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Beyond the Essay, II
Formative Activities: Snapshots of Learning in Process
As Bass noted in his Visible Knowledge Project work with faculty, what “most interested—or eluded—them about their students’ learning” involved the “’intermediate processes’” that occur before students write a paper or take an exam. They were particularly eager to “gather information not available from finished products such as papers or ephemeral evidence such as class discussion, which they could not study reflectively” (Bernstein & Bass, 2005, p. 39). These earlier stages in learning are often hidden, kept private in the students’ minds, leaving faculty to assume or guess what students think and know—or don’t.
This capturing of the learning-in-process is the goal of formative assessments, or low-stakes activities used to identify learning, gaps, and confusion well before the higher-stakes, summative assignments of essays, exams, and the like. This guide from the CFT offers a variety of such assessments (commonly called “CATs,” classroom assessment techniques), but one is particularly effective at making visible these rich, elusive, telling moments: concept maps.
Concept Maps & Word Webs
Students diagram their emerging frameworks, arguments, or narratives of personal understanding
Concept maps are diagrams of how students connect ideas, particularly effective at “externalizing and making visible the cognitive events of learning” (Kandiko, Hay, & Weller, 2012, p. 73). Word webs is an alternative term, most commonly used for concept maps made in collaborative groups (Barkley, Cross, & Major, 2005, p. 226-231). These “cognitive events” include making and defining connections, demonstrating hierarchies or chronologies, developing ideas through support and examples—and, when juxtaposing earlier and later concept maps, working out individualized frameworks of understanding, building an argument, forming more complex syntheses of ideas, and showing changes in thinking.
Developed for biology classes, concept maps are often scored quantitatively: thinking of each map as a spoke or a chain (outlined as A and B to the right), its quality is measured in the accuracy and comprehensiveness of its hierarchy of ideas and number of links (Kandiko, Hay, & Weller, 2012, p. 74). They can also be assessed qualitatively by thinking of them as networks (C, right), evaluated by the accuracy, quality, and complexity of their connections and interconnections (Hay, Wells, & Kinchin, 2008, p. 224). This latter purpose is perhaps one reason for the alternative term, “word webs.”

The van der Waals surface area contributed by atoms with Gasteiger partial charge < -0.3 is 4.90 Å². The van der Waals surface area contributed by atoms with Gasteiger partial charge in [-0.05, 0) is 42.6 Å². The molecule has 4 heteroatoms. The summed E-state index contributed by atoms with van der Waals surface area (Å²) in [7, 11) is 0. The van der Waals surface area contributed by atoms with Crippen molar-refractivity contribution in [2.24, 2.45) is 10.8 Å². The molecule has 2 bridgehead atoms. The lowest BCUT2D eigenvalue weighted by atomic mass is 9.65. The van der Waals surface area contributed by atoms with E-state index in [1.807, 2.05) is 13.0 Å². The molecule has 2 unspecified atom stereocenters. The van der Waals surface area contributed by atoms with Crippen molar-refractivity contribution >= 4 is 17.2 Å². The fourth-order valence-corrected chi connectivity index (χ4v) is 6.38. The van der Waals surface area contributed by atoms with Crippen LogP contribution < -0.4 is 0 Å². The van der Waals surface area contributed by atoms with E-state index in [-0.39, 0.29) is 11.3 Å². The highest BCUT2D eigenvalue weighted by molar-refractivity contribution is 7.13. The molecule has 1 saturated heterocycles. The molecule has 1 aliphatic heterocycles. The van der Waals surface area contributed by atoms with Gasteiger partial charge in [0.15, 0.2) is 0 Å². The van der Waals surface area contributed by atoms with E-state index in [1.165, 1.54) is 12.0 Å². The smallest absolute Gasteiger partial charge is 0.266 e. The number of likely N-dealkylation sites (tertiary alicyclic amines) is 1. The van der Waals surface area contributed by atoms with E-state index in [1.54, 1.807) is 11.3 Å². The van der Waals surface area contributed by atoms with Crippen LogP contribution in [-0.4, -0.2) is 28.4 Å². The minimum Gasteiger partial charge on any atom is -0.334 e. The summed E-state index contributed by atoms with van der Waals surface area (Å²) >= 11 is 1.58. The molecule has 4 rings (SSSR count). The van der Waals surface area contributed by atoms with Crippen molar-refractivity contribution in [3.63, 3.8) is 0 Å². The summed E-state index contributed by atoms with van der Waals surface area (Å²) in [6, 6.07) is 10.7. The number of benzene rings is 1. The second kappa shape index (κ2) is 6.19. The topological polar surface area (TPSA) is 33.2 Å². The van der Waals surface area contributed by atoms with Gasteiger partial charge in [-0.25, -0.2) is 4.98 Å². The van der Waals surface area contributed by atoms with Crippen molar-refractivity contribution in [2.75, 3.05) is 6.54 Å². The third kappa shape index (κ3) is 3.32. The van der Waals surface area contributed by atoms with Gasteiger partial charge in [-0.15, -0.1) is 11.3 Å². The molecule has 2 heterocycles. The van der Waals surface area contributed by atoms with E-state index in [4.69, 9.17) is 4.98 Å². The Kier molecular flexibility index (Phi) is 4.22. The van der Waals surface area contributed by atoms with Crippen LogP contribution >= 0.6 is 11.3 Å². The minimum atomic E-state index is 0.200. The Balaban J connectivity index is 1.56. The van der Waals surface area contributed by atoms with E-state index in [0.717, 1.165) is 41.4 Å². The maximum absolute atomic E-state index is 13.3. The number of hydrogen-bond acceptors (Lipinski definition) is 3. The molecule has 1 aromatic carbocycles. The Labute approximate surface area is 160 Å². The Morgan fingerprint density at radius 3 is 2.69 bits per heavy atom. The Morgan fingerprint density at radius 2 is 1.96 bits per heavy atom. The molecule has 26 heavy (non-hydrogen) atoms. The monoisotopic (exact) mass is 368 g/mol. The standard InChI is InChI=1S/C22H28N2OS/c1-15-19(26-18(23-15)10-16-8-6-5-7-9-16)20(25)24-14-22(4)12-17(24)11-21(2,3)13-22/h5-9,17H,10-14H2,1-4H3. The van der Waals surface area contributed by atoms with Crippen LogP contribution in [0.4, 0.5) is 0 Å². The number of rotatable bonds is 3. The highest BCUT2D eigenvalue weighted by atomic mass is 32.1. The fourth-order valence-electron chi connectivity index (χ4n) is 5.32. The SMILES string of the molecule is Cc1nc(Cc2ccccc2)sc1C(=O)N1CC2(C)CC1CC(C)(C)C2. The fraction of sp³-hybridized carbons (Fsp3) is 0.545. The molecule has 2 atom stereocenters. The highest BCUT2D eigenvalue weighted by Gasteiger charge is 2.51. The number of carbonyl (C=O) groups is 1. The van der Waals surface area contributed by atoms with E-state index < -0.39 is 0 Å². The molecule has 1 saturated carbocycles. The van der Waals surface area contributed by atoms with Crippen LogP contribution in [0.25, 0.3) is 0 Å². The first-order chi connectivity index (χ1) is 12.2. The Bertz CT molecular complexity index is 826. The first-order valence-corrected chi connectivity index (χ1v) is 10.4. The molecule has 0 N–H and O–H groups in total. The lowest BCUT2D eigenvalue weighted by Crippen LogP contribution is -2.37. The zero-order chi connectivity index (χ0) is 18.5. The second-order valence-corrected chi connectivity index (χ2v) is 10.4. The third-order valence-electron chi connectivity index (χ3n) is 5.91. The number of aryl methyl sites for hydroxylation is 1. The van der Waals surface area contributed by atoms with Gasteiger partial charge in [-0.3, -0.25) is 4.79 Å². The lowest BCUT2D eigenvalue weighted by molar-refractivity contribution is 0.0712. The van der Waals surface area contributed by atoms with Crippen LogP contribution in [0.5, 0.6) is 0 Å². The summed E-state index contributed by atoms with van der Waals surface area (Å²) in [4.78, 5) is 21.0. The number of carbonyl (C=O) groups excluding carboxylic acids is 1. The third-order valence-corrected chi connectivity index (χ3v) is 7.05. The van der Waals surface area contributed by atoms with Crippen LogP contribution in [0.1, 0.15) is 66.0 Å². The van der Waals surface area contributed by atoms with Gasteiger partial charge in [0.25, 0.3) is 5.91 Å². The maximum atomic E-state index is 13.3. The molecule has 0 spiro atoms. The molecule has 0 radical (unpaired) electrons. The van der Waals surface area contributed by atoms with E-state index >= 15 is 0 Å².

Even further, comparing two or more maps or webs by the same student can make visible changes in thinking—additive or “assimilative” thinking in which students incrementally map new ideas onto old ones, or conceptual thinking in which students eventually revise and build their own their structures for understanding a concept. Kandiko, Hay, and Weller’s “Concept Mapping in the Humanities to Facilitate Reflection: Externalizing the Relationship between Public and Personal Learning” (2012) focuses on this latter, conceptual approach, which they note is closer to the ways of constructing knowledge in the humanities. Progressive maps or webs can document “continual processes of rehearsal, revision and reflection among theory, argument and debate,” or “recreating meaning and personal understanding” (p. 77-78). The authors illustrate with a case study from a Classics course in which students were simply asked to make three concept maps—in the beginning, middle, and end of the semester—of the overarching course topic, “’The impact of Greek literature and culture on the Roman world’” (p. 74).